At Fourkoulom school, in Lake Chad province, the school never closes.
When children go home after the regular courses, the director and deputy director of the center continue to teach to 100 girls and young women, ages 12 to 25 years old. Most of them have either previously dropped out of school, or never even had the opportunity to attend.
Over 20 additional community members, such as young boys, elderly women, or middle-aged men, have also requested to join, aware of the importance of education.
This initiative belongs to Entreculturas’ Luz de las Niñas (LdN) campaign, and it is organized in the field by the Jesuit Refugee Service (JRS) Chad.
Hadidja is 18 and sells juices on the market days. She is one of the students of JRS literacy courses.
“At the age of 7 or 8 years old, I quit school because there was a teacher who used to insult me. He gave me a bad score at school, so I felt discouraged and decided to drop-out
My parents did not tell me anything and did not force me to go back because I worked in the field with them. I didn’t have the time to study. I started selling juice in the market too.
Two years ago, my family and I left my village because Boko Haram attacked my village. In Fourkouloum camp, two friends told me about JRS’ literacy courses. I decided to assist to learn to read and write.
Before, it was hard for me. I knew nothing. Nowadays I know how to calculate and write well. I also started understanding the money notes, calculating, and even greeting in French. This course improves us each day. There are many women [in class] who never went to school, now they understand the importance of school. In Fourkouloum I saw people are interested in education, so I started to be interested too.
I want to go back to school and become a doctor.”
20 years old, Hadja works at home and attends JRS literacy courses.
“When I was 10, I stopped going to school because we were forced to flee our village due to Boko Haram. I never returned to school because I was not interested. My father did not encourage me [to study] either and I only did the domestic work at home because we had lost our mother. I was alone with my father and had to take care of my brothers and sisters.
I first heard about the course when the teachers went door-to-door encouraging [girls] to enroll in it. I decided to come to JRS’ literacy courses to learn French. My husband also encouraged me. We got married three years ago. He said that, for example, if women create an association, it is important we are educated.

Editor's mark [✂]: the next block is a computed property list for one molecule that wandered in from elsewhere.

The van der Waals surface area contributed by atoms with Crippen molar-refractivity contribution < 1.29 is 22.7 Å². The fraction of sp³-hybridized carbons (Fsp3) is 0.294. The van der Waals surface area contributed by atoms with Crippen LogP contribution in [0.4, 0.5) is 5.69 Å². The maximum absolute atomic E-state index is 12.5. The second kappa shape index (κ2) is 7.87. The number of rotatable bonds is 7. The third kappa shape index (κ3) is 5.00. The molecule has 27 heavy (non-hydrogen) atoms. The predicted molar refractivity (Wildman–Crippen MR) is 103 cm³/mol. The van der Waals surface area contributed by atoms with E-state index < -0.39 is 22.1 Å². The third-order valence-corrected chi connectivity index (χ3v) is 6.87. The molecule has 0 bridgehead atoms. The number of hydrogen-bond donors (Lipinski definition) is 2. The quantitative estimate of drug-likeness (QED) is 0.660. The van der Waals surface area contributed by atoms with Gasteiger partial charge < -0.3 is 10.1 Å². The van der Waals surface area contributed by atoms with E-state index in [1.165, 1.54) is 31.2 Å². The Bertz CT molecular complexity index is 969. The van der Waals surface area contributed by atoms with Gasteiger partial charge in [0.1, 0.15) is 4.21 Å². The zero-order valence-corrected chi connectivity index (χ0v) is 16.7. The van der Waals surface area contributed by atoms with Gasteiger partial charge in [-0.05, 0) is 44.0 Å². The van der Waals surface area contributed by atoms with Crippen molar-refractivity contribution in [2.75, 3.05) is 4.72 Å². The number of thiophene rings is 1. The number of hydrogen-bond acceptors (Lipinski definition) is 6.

I am very happy to be able to come to the JRS course. I work at home during the day. My younger sister prepares food in the afternoon so I can come to class. If I have the time, I study at home too. I sometimes struggle with writing and calculating. I think it is very interesting to be in class with people from different ages. Knowledge has no age.
In the future, I want to go to school and become a teacher.”
The deputy director at Fourkouloum school and one of the teachers of JRS literacy course.
“It is crucial for women to be literate (speaking in public, reading, calculating…) to be able to success in their activities, such as agriculture.
Most of women attending the literacy courses are married or divorced. They are very motivated. They stopped going to school because their families married them.
Other women and community members also asked to assist to the courses, and we allowed them to be in class. Girls must continue their studies. They have the same right to have an education as the boys. If they don’t go to school, they will struggle in their families, or they are exposed to early marriages.”
The director at Fourkouloum school and one of the teachers of JRS literacy courses.
“Parents had already requested me to organize literacy courses at school.
Many people come to the classes. Since April, they know already how to read and write. If we continue like this, there will be a big change in the [refugee] camp.
There is a big demand of alphabetization courses. We would like to have an extra teacher to allow more students to come.”
Mr. Kumbou is one of the village leaders (also called Blama) and a JRS Focal Point at Fourkouloum site. He asked JRS to allow him to also participate in the literacy courses.
“I never went to school and now I attend JRS literacy courses. It is helping me in my business, because it is not easy if you don’t speak French.
We [our generation] didn’t go to school. Now, children are educated, and you can see their ideas are very different than those of their parents.”
Visit the picture gallery to discover more about the project.
Originally published by JRS USA.